Youth Court having success with electronic monitoring

By Daniel Brunty
The Winston County Journal

The Winston County Youth Court has a new alternative to jailing youth offenders with the implementation of an

electronic monitoring system. The county employed the services of Adapts Electronic Monitoring out of Tupelo this past spring for this task.
The electronic monitoring system includes ankle bracelets that allow law enforcement to keep track of youth offenders. Youth Court Judge for Winston County Hugh Hathorn explained how the program came about.
“First off, we know that you cannot put a juvenile into an adult jail,” Hathorn said. “The closest detention centers that we have are in Scott County, Leflore County, or Tupelo. The cost to house the juveniles in these facilities ranges from $90 to $100 per day, per child.”
With detention centers not being in close proximity and the cost of housing juvenile offenders coming at the expense of the taxpayers of the county, an alternative that would keep cost down was sought.
“I decided to go the ankle bracelet route so we could monitor them,” Hathorn said. “The cost of this program is anywhere from about $6 to $10 a day depending on the level of observation you would like to keep the minor under. This is a lot better than $100 a day in a detention center.”
The electronic monitoring has already begun for the Youth Court, with ankle bracelets already being assigned to juvenile defenders of the county. “We probably at any particular time have six to eight juveniles wearing a bracelet.”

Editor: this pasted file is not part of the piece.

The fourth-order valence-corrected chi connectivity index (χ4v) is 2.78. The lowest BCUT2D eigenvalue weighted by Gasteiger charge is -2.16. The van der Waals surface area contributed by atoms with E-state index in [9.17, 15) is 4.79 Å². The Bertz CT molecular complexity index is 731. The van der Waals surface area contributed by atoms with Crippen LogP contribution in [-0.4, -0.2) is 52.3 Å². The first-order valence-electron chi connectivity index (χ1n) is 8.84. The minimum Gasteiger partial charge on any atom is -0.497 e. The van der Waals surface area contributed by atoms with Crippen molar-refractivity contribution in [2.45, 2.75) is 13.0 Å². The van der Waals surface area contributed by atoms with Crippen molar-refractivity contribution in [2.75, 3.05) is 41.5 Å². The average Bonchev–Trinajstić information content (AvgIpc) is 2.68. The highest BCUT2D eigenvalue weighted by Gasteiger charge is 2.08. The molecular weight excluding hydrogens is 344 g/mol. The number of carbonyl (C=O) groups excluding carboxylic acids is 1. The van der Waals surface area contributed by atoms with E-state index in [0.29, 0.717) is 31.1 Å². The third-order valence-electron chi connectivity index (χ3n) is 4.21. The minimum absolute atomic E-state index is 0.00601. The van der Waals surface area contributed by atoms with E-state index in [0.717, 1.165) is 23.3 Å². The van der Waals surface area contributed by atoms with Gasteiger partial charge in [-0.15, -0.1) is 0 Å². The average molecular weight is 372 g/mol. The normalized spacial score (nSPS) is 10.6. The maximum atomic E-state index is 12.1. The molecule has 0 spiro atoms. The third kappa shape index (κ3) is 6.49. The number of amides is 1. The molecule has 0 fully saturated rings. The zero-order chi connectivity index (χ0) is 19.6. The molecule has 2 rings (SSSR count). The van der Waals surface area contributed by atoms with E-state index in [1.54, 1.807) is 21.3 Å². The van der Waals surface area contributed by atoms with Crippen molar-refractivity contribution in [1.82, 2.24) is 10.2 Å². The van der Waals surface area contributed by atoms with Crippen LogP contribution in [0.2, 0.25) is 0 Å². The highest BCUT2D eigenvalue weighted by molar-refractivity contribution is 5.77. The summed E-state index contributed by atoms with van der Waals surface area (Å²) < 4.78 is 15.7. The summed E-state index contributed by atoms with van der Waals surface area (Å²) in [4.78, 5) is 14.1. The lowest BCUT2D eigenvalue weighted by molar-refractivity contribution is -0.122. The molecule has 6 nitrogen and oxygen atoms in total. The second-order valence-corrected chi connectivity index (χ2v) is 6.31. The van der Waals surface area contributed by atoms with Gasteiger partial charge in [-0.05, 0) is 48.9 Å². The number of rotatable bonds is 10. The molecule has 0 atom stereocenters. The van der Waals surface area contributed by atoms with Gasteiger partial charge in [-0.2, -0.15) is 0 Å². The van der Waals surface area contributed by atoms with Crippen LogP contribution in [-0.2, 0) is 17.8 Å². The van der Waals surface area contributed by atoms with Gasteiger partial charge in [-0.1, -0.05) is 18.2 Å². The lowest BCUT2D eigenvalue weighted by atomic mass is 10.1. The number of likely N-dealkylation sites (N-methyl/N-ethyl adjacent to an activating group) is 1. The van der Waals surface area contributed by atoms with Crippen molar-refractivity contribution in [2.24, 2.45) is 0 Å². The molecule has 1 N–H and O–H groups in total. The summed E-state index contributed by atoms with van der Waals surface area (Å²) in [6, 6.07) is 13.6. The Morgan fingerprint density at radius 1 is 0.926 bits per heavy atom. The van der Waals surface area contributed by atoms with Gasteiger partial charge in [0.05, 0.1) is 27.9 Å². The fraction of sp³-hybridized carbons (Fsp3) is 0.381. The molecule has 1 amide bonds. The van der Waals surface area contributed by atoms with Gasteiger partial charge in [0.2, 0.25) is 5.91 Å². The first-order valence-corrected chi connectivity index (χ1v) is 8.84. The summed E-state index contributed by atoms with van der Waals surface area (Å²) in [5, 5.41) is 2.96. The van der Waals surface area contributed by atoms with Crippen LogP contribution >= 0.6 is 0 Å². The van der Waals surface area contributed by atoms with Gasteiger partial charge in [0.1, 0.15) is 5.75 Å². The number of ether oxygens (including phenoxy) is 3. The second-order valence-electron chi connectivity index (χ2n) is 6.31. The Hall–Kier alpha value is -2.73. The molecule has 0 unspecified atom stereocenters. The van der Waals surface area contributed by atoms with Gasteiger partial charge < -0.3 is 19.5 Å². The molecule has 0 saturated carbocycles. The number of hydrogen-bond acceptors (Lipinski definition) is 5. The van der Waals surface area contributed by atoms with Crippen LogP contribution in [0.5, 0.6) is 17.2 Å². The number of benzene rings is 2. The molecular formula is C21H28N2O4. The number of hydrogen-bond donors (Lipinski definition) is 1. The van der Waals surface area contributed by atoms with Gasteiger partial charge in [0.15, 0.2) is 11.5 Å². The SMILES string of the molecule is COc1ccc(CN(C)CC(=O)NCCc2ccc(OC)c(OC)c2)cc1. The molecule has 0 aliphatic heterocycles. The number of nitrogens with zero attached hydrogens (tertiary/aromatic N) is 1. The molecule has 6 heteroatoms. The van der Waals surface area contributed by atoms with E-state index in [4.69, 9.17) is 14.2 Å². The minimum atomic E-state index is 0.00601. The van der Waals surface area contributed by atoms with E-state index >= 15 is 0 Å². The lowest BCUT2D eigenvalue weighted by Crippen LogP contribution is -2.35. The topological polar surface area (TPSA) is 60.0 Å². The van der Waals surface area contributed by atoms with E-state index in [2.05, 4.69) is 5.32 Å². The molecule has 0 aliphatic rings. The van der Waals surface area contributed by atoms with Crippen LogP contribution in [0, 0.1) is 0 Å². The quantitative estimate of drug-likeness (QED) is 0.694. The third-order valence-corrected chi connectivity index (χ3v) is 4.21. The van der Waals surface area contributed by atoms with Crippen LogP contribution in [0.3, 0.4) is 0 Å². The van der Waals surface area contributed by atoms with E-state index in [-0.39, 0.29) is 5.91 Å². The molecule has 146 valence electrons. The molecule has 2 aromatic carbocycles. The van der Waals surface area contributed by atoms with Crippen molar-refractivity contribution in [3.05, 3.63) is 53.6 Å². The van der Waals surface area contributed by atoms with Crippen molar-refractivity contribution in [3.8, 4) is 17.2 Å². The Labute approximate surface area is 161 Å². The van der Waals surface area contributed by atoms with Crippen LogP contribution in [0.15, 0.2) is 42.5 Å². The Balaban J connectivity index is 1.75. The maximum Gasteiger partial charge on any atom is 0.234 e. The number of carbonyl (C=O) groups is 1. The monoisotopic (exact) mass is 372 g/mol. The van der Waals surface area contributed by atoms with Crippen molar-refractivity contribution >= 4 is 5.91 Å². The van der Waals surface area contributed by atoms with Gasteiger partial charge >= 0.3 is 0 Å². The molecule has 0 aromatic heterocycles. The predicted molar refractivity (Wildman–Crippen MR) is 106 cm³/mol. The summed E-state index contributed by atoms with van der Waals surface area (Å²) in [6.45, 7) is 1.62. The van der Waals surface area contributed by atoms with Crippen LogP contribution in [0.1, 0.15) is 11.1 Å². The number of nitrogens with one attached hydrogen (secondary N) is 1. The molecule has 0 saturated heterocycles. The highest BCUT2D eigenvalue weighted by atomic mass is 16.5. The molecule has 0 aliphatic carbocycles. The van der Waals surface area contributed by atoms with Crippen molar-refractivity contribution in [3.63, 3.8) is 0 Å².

Hathorn gave some information regarding the bracelets. “This particular ankle bracelet is pretty sophisticated,” Hathorn said. “The deputy sheriffs install it, and then they call the company to enter all the data into their system. Then law enforcement can monitor the minors on their computers or they have tablets that were purchased with State Youth Court funds so they can have access to monitor them in their cars. The officers can also set the parameters, where if the minor goes outside their boundary an alarm will go off, or contact law enforcement.”
As local law enforcement adjust to the new technology, those who are wearing the bracelets also go through the adjusting process as well. “Of course, like you know with any kid they are going to try you,” Hathorn said. “They are going to try to figure out a way to beat it. What they came up with is that they would not keep the ankle bracelet charged. Once the battery runs down, they knew that the officers could not track them.”
This is where law enforcement adjusts to the challenges of the new technology. “If we had one that would not charge his bracelet, the sheriff would just go out and find them, bring them to the office and make them sit there for two hours until it was fully charged,” Hathorn said. “That got to be where others were doing this and the officers constantly had to track kids down. So what I did, the children who have an ankle bracelet on are on probation under Youth Court supervision. So, I started bringing them back in court and letting them know it was a violation of their probation to not charge their ankle bracelets. If they did not, they would go to detention for probation violation.”
Hathorn stated that he has already issued probation violations for a number of juveniles for this offense. With the program being in its early stages, Hathorn feels positive that in the long run, this will be an economic and social positive for Winston County.
“They are not perfect yet, but they are doing better,” Hathorn said in regards to the bracelets.
In other news, the Youth Court has 33 new cases this year, which is on pace of the 68 cases they had in 2013. The Youth Court reviews 15-20 cases each month.